SANTIAGO (Reuters) - Chile’s President Sebastian Pinera said on Thursday he had spoken to U.S. President Donald Trump to seek to place his country in “pole position” to receive early access to a vaccine for the new coronavirus when one is developed.
Pinera said he and Trump discussed the “war” over medical equipment such as ventilators, and the role of American laboratories in developing therapeutic treatments for COVID-19.
“We have long been trying to put Chile in a privileged position so that when we have a vaccine that vaccine reaches Chile in a timely manner,” Pinera told a press conference in La Moneda presidential palace in the capital, Santiago.
He said his government had also reached out to other countries - naming the United Kingdom and Israel - to lobby for access to an eventual vaccine.
“We have contacted the main projects... so that when that vaccine is in place, Chile will be in pole position,” he said.
The conversation reflects the intense jockeying by nations around the world for medical resources that have become scarce during the pandemic.
Other countries, including Brazil, have reported similar conversations with Trump in recent weeks as the United States seeks to rival China as a principal provider of means to fight the outbreak, which has so far claimed 256,000 lives worldwide.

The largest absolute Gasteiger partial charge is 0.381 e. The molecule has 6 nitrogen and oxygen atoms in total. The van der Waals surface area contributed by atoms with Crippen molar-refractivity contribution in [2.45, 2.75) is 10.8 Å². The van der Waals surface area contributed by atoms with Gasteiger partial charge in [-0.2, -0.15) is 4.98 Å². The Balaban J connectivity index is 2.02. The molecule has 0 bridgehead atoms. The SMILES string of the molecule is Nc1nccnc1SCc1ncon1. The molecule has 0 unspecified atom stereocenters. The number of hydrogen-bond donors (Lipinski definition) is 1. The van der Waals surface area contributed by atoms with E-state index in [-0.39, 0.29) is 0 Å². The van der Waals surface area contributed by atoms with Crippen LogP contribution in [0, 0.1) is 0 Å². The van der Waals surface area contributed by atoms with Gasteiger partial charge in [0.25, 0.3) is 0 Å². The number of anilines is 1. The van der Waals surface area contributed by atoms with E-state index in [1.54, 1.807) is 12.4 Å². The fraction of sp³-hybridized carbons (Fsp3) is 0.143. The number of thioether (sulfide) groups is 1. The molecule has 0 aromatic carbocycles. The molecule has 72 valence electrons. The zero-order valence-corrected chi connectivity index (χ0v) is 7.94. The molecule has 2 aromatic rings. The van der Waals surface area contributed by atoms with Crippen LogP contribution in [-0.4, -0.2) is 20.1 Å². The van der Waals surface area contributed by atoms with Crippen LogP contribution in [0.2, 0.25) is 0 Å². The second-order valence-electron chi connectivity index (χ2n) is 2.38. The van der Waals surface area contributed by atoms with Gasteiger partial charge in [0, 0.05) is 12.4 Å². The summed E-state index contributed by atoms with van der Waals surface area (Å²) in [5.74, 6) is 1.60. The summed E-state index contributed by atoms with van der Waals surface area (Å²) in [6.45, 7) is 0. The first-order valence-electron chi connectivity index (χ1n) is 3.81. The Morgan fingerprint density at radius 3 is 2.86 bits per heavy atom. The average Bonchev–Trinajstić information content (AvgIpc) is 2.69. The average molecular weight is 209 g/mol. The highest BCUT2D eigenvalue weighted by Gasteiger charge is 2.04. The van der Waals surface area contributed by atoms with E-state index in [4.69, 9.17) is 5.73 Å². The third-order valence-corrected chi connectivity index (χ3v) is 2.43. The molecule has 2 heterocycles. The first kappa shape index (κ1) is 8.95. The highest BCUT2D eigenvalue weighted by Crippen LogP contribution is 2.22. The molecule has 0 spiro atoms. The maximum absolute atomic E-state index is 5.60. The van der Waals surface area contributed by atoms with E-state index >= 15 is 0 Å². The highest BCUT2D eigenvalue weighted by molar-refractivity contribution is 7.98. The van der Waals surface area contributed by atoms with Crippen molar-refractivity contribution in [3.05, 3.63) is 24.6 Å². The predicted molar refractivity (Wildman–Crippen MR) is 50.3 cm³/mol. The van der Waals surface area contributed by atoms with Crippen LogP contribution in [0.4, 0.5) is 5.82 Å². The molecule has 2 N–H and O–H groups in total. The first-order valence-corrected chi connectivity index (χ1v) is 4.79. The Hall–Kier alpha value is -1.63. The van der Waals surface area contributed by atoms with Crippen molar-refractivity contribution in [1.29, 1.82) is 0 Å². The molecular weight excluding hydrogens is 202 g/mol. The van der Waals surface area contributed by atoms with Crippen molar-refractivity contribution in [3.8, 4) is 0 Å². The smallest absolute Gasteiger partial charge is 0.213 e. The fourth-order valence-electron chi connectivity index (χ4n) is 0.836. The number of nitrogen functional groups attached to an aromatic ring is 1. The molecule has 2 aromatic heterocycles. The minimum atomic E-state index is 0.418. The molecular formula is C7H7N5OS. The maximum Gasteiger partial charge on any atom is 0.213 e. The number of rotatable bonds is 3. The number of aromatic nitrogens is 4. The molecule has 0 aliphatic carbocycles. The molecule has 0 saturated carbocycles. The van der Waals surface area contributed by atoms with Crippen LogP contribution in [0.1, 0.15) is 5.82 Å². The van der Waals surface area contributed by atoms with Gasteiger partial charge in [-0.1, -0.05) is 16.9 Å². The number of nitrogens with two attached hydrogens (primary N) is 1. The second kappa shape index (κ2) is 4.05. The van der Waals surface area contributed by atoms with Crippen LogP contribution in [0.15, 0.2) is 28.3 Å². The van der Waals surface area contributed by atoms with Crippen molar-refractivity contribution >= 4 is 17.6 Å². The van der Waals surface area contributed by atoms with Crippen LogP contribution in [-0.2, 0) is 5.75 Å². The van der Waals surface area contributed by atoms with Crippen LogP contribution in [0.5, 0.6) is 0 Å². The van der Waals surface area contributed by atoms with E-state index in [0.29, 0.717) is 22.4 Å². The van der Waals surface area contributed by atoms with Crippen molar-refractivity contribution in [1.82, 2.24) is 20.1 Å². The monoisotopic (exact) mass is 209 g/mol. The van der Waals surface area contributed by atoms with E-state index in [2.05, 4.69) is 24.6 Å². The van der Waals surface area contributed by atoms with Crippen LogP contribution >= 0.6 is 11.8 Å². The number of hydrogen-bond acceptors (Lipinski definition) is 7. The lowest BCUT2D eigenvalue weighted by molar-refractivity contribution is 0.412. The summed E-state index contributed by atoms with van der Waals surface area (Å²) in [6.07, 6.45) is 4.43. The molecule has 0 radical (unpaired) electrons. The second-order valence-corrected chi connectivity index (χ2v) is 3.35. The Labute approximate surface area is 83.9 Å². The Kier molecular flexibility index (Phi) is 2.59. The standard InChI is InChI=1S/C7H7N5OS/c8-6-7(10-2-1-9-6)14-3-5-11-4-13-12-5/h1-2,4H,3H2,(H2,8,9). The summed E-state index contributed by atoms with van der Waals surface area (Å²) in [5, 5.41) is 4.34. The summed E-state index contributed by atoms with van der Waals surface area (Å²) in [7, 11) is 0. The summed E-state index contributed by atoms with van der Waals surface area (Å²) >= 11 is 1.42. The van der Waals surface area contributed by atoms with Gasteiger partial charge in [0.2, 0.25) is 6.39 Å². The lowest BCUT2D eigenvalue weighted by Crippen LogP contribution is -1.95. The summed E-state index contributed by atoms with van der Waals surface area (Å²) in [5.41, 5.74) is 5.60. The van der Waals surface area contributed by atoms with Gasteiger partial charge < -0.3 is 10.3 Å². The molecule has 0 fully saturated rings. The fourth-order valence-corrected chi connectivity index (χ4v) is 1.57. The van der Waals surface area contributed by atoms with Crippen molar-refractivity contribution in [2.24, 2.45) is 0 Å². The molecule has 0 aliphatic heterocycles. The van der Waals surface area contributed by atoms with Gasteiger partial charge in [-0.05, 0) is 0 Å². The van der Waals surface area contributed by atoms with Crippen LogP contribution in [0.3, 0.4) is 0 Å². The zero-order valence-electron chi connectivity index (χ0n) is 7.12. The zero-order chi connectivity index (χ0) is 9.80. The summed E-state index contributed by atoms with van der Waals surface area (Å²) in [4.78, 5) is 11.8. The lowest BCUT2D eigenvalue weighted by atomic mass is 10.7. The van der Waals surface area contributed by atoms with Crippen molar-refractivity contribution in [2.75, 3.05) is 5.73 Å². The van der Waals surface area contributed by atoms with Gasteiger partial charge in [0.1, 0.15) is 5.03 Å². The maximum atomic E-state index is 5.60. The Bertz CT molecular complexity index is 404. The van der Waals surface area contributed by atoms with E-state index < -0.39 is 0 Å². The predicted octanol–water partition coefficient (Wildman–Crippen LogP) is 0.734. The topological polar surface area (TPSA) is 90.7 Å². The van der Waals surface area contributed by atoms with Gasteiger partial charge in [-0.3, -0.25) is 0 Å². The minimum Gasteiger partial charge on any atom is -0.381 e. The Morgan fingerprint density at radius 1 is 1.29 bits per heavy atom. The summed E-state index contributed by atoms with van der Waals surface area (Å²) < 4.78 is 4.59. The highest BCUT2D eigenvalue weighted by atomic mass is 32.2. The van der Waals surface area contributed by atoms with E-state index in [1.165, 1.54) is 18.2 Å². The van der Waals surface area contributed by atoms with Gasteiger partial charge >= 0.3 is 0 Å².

Global leaders pledged in April as part of a World Health Organization initiative to accelerate work on tests, drugs and vaccines against COVID-19 and to share them around the globe, but the Trump administration did not join.
Most experts have suggested clinical trials for a safe and effective vaccine could take a minimum of 12 to 18 months.
Trump wants to speed up development of a vaccine with the goal of having 100 million doses ready by the end of 2020, a senior administration official said last week.[L1N2CH2WI]
Chile on Thursday reported 24,581 confirmed cases of the virus, and 285 deaths. It said a spike in case numbers was due to a ramping up of tests to 12,000 daily, though medical experts pointed to an elevated contagion rate.
Pinera said Chile had the lowest mortality rate from COVID-19 in all of Latin America and that Trump had praised “the way Chile is facing this double health and social pandemic.”
Reporting by Aislinn Laing; Editing by Dan Grebler